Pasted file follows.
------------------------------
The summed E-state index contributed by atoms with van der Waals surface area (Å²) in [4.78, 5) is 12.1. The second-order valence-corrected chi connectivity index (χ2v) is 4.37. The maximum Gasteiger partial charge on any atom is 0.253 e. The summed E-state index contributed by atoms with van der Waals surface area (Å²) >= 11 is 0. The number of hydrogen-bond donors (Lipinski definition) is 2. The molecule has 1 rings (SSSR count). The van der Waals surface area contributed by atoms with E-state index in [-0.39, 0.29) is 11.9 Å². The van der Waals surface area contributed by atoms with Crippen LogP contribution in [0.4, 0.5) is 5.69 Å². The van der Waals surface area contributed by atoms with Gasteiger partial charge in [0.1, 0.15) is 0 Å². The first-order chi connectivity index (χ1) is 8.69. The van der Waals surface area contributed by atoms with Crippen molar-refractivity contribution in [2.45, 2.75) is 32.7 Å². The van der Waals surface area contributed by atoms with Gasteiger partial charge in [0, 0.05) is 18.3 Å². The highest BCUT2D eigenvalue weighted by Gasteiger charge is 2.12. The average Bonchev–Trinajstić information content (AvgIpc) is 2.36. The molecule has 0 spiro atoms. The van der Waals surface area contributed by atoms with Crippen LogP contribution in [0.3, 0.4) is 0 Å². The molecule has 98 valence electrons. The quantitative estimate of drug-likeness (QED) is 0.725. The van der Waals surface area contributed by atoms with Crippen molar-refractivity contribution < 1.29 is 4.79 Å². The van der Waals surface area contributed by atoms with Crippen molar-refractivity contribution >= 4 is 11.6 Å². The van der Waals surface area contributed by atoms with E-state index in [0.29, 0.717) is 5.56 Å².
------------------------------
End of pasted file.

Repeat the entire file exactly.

The summed E-state index contributed by atoms with van der Waals surface area (Å²) in [4.78, 5) is 12.1. The second-order valence-corrected chi connectivity index (χ2v) is 4.37. The maximum Gasteiger partial charge on any atom is 0.253 e. The summed E-state index contributed by atoms with van der Waals surface area (Å²) >= 11 is 0. The number of hydrogen-bond donors (Lipinski definition) is 2. The molecule has 1 rings (SSSR count). The van der Waals surface area contributed by atoms with E-state index in [-0.39, 0.29) is 11.9 Å². The van der Waals surface area contributed by atoms with Crippen LogP contribution in [0.4, 0.5) is 5.69 Å². The van der Waals surface area contributed by atoms with Gasteiger partial charge in [0.1, 0.15) is 0 Å². The first-order chi connectivity index (χ1) is 8.69. The van der Waals surface area contributed by atoms with Crippen molar-refractivity contribution in [2.45, 2.75) is 32.7 Å². The van der Waals surface area contributed by atoms with Gasteiger partial charge in [0, 0.05) is 18.3 Å². The highest BCUT2D eigenvalue weighted by Gasteiger charge is 2.12. The average Bonchev–Trinajstić information content (AvgIpc) is 2.36. The molecule has 0 spiro atoms. The van der Waals surface area contributed by atoms with Crippen LogP contribution in [0.3, 0.4) is 0 Å². The molecule has 98 valence electrons. The quantitative estimate of drug-likeness (QED) is 0.725. The van der Waals surface area contributed by atoms with Crippen molar-refractivity contribution < 1.29 is 4.79 Å². The van der Waals surface area contributed by atoms with Crippen molar-refractivity contribution >= 4 is 11.6 Å². The van der Waals surface area contributed by atoms with E-state index in [0.29, 0.717) is 5.56 Å².